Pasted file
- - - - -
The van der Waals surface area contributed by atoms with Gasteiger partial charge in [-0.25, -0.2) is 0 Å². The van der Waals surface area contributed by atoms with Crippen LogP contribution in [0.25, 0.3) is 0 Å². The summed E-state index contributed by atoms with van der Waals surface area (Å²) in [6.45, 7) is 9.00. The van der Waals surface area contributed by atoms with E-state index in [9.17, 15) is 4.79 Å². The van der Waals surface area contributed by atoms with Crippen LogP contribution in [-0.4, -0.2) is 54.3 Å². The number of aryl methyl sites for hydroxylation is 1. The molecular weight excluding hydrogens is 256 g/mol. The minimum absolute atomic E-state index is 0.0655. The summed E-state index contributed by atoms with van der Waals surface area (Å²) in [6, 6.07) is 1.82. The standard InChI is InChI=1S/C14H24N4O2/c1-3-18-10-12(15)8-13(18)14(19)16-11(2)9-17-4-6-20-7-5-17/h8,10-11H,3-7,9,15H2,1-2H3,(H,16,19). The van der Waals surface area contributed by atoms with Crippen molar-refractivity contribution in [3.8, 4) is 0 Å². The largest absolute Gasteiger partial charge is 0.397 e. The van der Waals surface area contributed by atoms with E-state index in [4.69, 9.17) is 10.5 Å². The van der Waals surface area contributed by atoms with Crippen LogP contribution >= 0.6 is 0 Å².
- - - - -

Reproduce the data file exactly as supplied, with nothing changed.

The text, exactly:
The van der Waals surface area contributed by atoms with Gasteiger partial charge in [-0.25, -0.2) is 0 Å². The van der Waals surface area contributed by atoms with Crippen LogP contribution in [0.25, 0.3) is 0 Å². The summed E-state index contributed by atoms with van der Waals surface area (Å²) in [6.45, 7) is 9.00. The van der Waals surface area contributed by atoms with E-state index in [9.17, 15) is 4.79 Å². The van der Waals surface area contributed by atoms with Crippen LogP contribution in [-0.4, -0.2) is 54.3 Å². The number of aryl methyl sites for hydroxylation is 1. The molecular weight excluding hydrogens is 256 g/mol. The minimum absolute atomic E-state index is 0.0655. The summed E-state index contributed by atoms with van der Waals surface area (Å²) in [6, 6.07) is 1.82. The standard InChI is InChI=1S/C14H24N4O2/c1-3-18-10-12(15)8-13(18)14(19)16-11(2)9-17-4-6-20-7-5-17/h8,10-11H,3-7,9,15H2,1-2H3,(H,16,19). The van der Waals surface area contributed by atoms with Crippen molar-refractivity contribution in [3.8, 4) is 0 Å². The largest absolute Gasteiger partial charge is 0.397 e. The van der Waals surface area contributed by atoms with E-state index in [4.69, 9.17) is 10.5 Å². The van der Waals surface area contributed by atoms with Crippen LogP contribution >= 0.6 is 0 Å².